1. Those packages were never (and still are not) a part of any VHDL standard, so they do not follow rules of newer VHDL versions and the standard itself ignore their contents.
  2. Since the packages are open source, many versions with subtle differences can be found, so you can be seriously surprised when you move your code from tool A to tool B.
  3. Set of implemented arithmetic operations is incomplete and conversion functions are poorly named and inconsistently implemented.
  4. They are absolutely incompatible with VHDL-2008.

Users of OS-VVM should be mainly concerned with issue number 4. Let’s analyze it.

VHDL-2008 folded standard logic types from 1164 standard into the main 1076 standard and simplified structure of vector types by making std_logic_vector subtype of std_ulogic_vector. As the result, creators of universal packages have to create only one version of subprograms dealing with vectors – the one supporting std_ulogic_vector. The new standard also added package numeric_std_unsigned that implements arithmetic operations and conversions on standard logic vectors in consistent and safe way; it should be the only package used if you compile your design in 2008 mode and plan to do arithmetic on std_logic_vector objects.

If your simulator has precompiled std_logic_unsigned package, it was almost certainly compiled in 2002 mode (or ’93 mode), so it relies on the old hierarchy of vector types where std_logic_vector is not a subtype of std_ulogic_vector. If you compile your design in 2008 mode to enable OS-VVM library and force the use of std_logic_unsigned at the same time, expect trouble: the confusion of expected and actually available types in system packages will lead to some problems.

Long story short, after 20 years it is time to forget old Synopsys packages. The new standard has numeric_bit, numeric_std, numeric_bit_unsigned and numeric_std_unsigned that do the same things much better.

Happy coding,

Your Admin.

Posting VHDL code in blog or forum

April 10, 2012 in Internet, VHDL in general

Posting plain text in the blog or forum should not be a problem to anybody who can type – no knowledge of programming languages is necessary. If, however, somebody wants to post a snippet of VHDL code, situation changes dramatically…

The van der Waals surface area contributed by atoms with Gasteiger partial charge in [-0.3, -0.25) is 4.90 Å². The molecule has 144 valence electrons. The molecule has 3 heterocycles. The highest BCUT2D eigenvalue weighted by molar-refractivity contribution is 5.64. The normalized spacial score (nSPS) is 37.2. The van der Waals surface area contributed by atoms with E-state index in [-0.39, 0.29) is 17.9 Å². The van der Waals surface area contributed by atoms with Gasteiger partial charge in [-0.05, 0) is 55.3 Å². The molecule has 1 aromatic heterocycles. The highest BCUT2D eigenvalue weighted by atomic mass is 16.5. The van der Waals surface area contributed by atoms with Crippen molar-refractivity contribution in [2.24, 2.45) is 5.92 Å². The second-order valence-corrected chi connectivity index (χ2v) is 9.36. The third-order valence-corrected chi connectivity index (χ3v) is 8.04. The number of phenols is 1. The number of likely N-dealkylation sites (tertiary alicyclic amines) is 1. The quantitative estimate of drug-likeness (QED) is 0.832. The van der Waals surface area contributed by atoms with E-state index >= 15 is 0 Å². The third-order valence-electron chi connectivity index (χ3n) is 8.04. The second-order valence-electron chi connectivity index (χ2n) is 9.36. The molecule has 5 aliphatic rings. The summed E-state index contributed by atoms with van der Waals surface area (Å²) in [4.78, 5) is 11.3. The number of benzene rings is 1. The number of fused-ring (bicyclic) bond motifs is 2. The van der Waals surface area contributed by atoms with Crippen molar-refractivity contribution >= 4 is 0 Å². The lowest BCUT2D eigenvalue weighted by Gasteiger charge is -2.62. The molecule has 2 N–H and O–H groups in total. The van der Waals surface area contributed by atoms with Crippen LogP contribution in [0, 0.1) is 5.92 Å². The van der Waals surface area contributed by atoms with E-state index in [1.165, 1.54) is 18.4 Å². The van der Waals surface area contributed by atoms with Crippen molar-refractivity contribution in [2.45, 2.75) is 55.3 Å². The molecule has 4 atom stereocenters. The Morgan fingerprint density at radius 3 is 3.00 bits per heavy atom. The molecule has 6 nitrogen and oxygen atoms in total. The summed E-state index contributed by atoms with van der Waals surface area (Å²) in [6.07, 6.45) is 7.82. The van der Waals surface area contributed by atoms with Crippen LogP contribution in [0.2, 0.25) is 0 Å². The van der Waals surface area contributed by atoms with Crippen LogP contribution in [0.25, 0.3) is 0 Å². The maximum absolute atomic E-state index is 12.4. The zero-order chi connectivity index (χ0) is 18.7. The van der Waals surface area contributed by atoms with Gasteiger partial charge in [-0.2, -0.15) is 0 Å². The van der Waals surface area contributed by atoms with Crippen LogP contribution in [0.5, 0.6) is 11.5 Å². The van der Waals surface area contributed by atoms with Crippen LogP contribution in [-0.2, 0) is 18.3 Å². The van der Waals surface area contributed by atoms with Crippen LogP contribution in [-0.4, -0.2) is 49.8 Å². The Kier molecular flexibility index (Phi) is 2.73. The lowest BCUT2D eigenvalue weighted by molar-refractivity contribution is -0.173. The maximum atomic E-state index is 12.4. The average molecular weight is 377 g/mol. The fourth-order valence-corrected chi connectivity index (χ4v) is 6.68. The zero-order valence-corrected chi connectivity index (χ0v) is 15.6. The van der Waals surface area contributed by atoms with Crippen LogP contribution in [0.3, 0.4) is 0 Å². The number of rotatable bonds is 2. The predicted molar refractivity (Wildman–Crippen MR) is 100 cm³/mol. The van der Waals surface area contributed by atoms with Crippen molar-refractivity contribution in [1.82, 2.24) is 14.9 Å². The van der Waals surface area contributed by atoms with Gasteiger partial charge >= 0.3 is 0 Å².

1. First, the poster has to know what format is expected: plain text, rich text, HTML?
  2. Then the plain VHDL code must be converted to proper format (with exception of expected plain text format).
  3. Finally, converted VHDL must be pasted in the blog/forum editor.

Here’s how it looks on our website:

For blog posts/comments

We have installed rich text editor plugin, so the situation should be simple:

  1. For quick post, just copy VHDL code from your favorite editor to the blog editor.
  2. To make the code snippet look more like in the real code editor, select it and click toolbar button marked “Code snippet” (the button looks like this “#_“).
  3. If you have time and patience, you may select individual keywords and make them bold (or change their color).

That’s it!

For forum topics and replies

For now, restricted HTML is the only allowed format for majority of members. [See comment #2 for good news!]

  1. The use of “<code>…</code>” tag pair around the code snippet should help, but there are two more issues:
  2. Four characters play special role in HTML: ‘<’, ‘>’, ‘&’ and ‘”‘ (double-quote), so they should be replaced with special entity names: &lt;, &gt;, &amp;, &quot; (semicolon is the part of entity name, comma is not).
  3. Forum editor parser removes leading spaces and tabulations, so to maintain nice indentation you have to use non-breaking spaces that have the following entity name: &nbsp;.

The first step is easy: I recommend typing <code> in a new line, hitting Enter twice and typing </code> before pasting code snippet in the empty line between two tags.
The second step can be done manually via Search&Replace; be careful with ‘&’ representing concatenation in VHDL – you should replace it with some rare string, deal with other symbols and then replace rare string with &amp;.
If it seams too difficult, try excellent free editor Notepad++ in which TextFX | TextFX Convert | Encode HTML menu option will do all those replacements in the selected text in one step.
The third step can be done in any text editor; first replace all tabulations with proper number of non-breaking spaces (most frequently 4: &nbsp;&nbsp;&nbsp;&nbsp;) and then replace plain spaces with non-breaking ones.

While good programmer editors may have option to export your code directly to HTML, usually they will not do space/tab replacement.

The rules presented above should work for everybody. If you have better, revolutionary ideas, let us know in the comments to this post.

Happy coding,

Your Admin.